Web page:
The 70-year-old was a unanimous pick a year ago to take over as education commissioner, but he suffered a stroke in September that weakened his leg muscles. Draud has been working in Frankfort about three days a week and undergoing physical therapy the other two days.
He said he is about 80 percent recovered from the stroke.
"I've made a lot of progress, but I want to try and get back to 100 percent," he said. "That job requires 100 percent effort and I'm just not prepared to do that right now." ...
On hearing the news of the retirement, former superintendent Jack Moreland heaped praise on Draud.
"He's one of the absolute finest people that I know," said friend Jack Moreland, who spent 19 years as superintendent of Dayton Independent Schools and led Covington schools for eight years. "He bleeds education. His first thought is education. If you go back and trace his history, even when he was in the General Assembly, his fundamental focus ... was education." ...What happens next?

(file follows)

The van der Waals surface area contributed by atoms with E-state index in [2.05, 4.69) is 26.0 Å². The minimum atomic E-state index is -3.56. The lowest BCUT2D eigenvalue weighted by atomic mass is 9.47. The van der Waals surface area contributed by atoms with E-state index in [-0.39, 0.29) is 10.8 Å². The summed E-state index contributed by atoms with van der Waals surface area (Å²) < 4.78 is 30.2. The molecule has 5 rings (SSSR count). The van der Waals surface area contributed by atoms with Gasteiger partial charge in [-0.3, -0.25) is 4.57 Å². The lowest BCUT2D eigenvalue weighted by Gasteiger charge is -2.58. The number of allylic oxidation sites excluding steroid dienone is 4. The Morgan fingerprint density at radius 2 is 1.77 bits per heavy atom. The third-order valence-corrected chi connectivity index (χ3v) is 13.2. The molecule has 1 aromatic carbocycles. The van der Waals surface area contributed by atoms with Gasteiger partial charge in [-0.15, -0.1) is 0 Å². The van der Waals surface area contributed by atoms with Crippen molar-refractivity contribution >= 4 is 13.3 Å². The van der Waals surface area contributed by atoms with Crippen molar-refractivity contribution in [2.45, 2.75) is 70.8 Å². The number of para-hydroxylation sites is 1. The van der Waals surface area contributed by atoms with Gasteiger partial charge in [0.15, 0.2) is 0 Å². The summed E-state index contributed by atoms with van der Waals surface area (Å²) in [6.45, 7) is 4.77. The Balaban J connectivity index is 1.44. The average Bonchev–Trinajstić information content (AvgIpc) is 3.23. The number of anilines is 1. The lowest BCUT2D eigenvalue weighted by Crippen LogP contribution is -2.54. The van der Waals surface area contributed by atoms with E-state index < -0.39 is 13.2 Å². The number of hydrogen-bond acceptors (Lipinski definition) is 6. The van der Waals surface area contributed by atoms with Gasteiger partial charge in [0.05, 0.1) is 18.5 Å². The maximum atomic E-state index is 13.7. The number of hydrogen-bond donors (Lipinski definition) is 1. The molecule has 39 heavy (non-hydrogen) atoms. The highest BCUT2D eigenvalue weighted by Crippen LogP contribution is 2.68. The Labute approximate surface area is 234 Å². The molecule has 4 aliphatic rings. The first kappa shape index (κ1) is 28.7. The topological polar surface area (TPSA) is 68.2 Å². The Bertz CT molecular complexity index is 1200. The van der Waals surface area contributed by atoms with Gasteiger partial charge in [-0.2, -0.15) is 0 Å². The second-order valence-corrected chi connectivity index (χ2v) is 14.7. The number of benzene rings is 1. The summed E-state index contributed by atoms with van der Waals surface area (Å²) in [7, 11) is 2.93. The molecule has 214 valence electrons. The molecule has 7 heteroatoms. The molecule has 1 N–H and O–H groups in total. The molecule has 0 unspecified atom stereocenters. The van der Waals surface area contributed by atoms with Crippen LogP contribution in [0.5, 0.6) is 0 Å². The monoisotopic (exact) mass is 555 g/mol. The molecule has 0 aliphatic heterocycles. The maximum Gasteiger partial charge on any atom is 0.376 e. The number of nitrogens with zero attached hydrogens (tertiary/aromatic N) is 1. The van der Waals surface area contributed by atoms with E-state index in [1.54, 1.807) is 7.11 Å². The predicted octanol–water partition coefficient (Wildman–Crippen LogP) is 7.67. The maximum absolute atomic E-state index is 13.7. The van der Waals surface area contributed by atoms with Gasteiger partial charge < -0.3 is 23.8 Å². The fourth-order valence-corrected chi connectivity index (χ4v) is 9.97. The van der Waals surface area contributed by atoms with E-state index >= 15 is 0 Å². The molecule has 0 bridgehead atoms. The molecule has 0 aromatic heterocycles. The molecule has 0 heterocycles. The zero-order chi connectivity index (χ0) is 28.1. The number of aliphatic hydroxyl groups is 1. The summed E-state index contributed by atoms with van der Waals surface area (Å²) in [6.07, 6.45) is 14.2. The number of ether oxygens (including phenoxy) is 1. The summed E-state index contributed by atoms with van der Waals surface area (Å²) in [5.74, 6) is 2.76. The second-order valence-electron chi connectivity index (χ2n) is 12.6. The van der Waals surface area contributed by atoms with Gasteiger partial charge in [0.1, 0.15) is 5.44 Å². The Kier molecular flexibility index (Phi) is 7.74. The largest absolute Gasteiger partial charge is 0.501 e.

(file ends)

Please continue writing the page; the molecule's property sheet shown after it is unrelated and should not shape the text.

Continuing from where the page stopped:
Well, already groups are lining up to offer their assistance in the selection of the next commissioner. The last time around, "the K groups" wanted a Kentucky Commissioner. It seems that that desire, having been satisfied, may not burn so brightly this time around, but they still want to participate in the process.
We can count on Governor Beshear reaffirming his belief that a national search should be conducted. And this board will be much better equipped to hear him.
Bob Sexton has said the pretty much the same thing: Consider state- but look national.
Not to be left out, KSN&C would be happy to contribute to the due diligence phase of the selection process - and would hapily give the Board the first peek at anything we discover. Heck, put us on the team and we'll even observe confidentiality. Perhaps the number of board members KSN&C hacked off during the Barbara Erwin affair is now low enough that they would welcome our humble assistance.
Photo by Rachel Stone: Kentucky Education Commissioner Dr. Jon Draud, a graduate of EKU, returned to his alma mater on April 8 to speak to Dr. Richard Day’s Educational Foundations class about current education-related issues in the Commonwealth. While on campus, he also met with President Whitlock and other education leaders to discuss how Eastern can help partner with the Kentucky Department of Education in building education leadership capacity in Kentucky.